Self-inflicted or ‘selfie’-inflicted death?

Published: August 16, 2014
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The couple fell from the cliffs of Cabo da Roca in Portugal with their children witnessing the accident. PHOTO: FILE

The couple fell from the cliffs of Cabo da Roca in Portugal with their children witnessing the accident. PHOTO: FILE

The legend of Narcissus dictates that the handsome, eponymously named son of a river god would spend long hours gazing at his reflection in a pond. So in love was he with his own image that, according to one account, he drowned while trying to touch it. A Polish married couple that tragically fell to their deaths while posing for a selfie on a cliff makes us hark back to the Greek myth.

More than that, it highlights the harrowing reality that what is a favourite pastime for netizens, taking selfies is becoming fatal. And when a seemingly common habit becomes a behemoth, you know it is a cause for concern.

According to investigators, the man and woman, who may have been trying to take selfies on the cliffs of Cabo Da Roca in Portugal on Saturday, fell hundreds of feet into the Atlantic Ocean, reported the Washington Post. A rescue team recovered their bodies on Sunday after being prompted by a Spanish couple. Owing to bad weather, they had to suspend their search on Saturday.

The couple’s children, aged five and six, witnessed the accident and are now receiving psychological care, the Daily Mail reported. Although factors preceding their death are still under investigation, it is being reported that the parents crossed a safety barrier in order to reach the edge of the cliff.

The two aren’t the first to succumb to selfie frenzy. A 17-year-old Russian named Xenia Ignatyeva fell 30 feet to her death when she climbed on a railway bridge to take a selfie. She was hit by 1,500 volts when she grabbed electric wires in an attempt to save herself.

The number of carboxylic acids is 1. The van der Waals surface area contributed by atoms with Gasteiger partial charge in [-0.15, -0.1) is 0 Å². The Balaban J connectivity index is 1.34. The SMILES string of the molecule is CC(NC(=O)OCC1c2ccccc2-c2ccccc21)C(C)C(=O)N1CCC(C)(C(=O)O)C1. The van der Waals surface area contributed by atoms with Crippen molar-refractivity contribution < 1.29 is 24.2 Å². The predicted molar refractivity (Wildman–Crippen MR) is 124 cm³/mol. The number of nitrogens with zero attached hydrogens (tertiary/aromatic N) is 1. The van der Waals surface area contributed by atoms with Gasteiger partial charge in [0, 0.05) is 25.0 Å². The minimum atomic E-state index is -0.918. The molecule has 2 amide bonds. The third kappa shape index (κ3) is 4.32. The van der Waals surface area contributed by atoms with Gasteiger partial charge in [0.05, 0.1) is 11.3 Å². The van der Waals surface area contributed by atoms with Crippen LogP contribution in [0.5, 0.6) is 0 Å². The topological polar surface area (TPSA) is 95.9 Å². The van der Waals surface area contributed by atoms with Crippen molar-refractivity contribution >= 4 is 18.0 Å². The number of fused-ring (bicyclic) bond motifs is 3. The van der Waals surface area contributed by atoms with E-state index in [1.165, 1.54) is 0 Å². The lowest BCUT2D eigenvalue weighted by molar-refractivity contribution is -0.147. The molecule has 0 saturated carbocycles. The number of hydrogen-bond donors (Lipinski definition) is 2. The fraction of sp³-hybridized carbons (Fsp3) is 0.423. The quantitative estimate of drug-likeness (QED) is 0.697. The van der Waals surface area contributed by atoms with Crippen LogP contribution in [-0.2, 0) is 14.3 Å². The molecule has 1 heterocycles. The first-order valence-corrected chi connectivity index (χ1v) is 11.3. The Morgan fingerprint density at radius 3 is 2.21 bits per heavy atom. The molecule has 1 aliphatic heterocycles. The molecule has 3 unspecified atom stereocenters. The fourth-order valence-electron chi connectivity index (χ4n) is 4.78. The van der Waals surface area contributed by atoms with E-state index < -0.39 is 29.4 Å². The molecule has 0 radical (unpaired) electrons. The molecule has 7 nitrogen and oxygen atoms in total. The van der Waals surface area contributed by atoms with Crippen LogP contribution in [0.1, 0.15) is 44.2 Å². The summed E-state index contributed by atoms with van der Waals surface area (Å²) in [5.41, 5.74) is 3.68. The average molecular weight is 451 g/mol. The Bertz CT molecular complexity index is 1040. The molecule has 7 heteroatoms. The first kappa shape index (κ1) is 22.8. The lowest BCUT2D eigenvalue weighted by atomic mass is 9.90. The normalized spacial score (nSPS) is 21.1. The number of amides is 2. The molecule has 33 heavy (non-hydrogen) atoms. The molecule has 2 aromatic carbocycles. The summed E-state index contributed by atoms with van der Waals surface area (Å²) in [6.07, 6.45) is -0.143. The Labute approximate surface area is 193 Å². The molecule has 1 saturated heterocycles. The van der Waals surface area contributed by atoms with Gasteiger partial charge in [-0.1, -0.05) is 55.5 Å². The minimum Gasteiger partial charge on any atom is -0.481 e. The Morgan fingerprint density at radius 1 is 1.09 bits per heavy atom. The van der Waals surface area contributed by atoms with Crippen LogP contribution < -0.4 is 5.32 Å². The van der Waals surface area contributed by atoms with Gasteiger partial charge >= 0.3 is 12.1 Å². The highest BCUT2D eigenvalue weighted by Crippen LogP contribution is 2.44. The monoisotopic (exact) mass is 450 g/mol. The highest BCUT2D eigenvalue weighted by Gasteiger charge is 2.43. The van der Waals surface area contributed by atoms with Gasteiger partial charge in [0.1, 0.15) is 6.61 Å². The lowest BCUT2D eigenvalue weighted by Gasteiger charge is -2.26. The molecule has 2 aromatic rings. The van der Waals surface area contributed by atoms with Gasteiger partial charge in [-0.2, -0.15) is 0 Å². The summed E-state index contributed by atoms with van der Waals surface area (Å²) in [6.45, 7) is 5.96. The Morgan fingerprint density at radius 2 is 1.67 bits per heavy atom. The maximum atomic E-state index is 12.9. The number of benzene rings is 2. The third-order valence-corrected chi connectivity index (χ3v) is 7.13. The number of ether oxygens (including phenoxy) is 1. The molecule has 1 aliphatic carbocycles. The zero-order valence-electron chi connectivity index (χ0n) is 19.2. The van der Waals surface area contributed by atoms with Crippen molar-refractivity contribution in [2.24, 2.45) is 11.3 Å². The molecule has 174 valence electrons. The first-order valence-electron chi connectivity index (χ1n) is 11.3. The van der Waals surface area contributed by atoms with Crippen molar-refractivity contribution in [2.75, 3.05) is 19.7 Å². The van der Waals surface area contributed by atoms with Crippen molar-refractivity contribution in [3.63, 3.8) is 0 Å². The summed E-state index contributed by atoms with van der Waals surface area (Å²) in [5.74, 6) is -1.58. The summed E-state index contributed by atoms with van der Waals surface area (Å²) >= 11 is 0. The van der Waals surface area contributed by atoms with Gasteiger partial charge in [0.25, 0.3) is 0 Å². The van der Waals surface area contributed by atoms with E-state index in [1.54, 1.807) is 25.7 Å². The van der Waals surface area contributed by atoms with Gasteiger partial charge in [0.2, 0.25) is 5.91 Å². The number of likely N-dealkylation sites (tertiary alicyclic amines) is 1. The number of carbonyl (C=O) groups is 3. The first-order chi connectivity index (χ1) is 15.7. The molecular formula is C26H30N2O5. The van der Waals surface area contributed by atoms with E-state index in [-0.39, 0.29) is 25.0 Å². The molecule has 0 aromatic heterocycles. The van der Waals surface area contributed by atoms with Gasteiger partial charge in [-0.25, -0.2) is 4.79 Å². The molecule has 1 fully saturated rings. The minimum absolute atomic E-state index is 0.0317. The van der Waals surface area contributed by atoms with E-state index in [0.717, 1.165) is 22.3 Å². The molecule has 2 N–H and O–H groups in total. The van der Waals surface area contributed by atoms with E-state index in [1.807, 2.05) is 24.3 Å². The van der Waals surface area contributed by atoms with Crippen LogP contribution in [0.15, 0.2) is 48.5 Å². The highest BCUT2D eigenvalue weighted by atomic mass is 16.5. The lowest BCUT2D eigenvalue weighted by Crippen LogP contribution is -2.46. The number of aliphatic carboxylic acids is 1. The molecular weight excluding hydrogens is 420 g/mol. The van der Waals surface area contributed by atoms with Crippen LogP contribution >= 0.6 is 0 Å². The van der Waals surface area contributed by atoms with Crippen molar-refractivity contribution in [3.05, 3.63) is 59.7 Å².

Italian teenager Isabella Fracchiolla, who fell 60 feet on jagged rocks when she was trying to take a selfie on a seafront in Taranto, couldn’t sustain her injuries and passed away. The Huffington Post reported that earlier this month, a man posing for a selfie with a loaded gun accidentally killed himself.

The news also surfaces only months after it was reported that a teenager Danny Bowman attempted to commit suicide as he wasn’t content with the quality of his selfies, as the Daily Mirror reported. Later diagnosed with Obsessive Compulsive Disorder and Body Dysmorphic Disorder, Bowman had to undergo therapy.

Recent research has drawn a link between selfies and narcissism, low self esteem and addiction, reported socialtimes.com. Psychiatrists are considering the urge to take selfies as a serious mental health problem.

Pamela Rutledge, director of the Media Psychology Research Centre in Boston, said, “Selfies frequently trigger perceptions of self indulgence or attention-seeking social dependence that raises the damned-if-you-do and damned-if-you-don’t spectre of either narcissism or very low self esteem.”

However, according to Time, Rutledge also feels that parents and experts are over analysing the selfie phenomenon and the perception of what constitutes ‘normal’ is evolving. With increased use of cell phones with cameras an example of changing technology, “even small generational gaps are meaningful in how we view ‘normal,’” she explained.

Published in The Express Tribune, August 16th, 2014.

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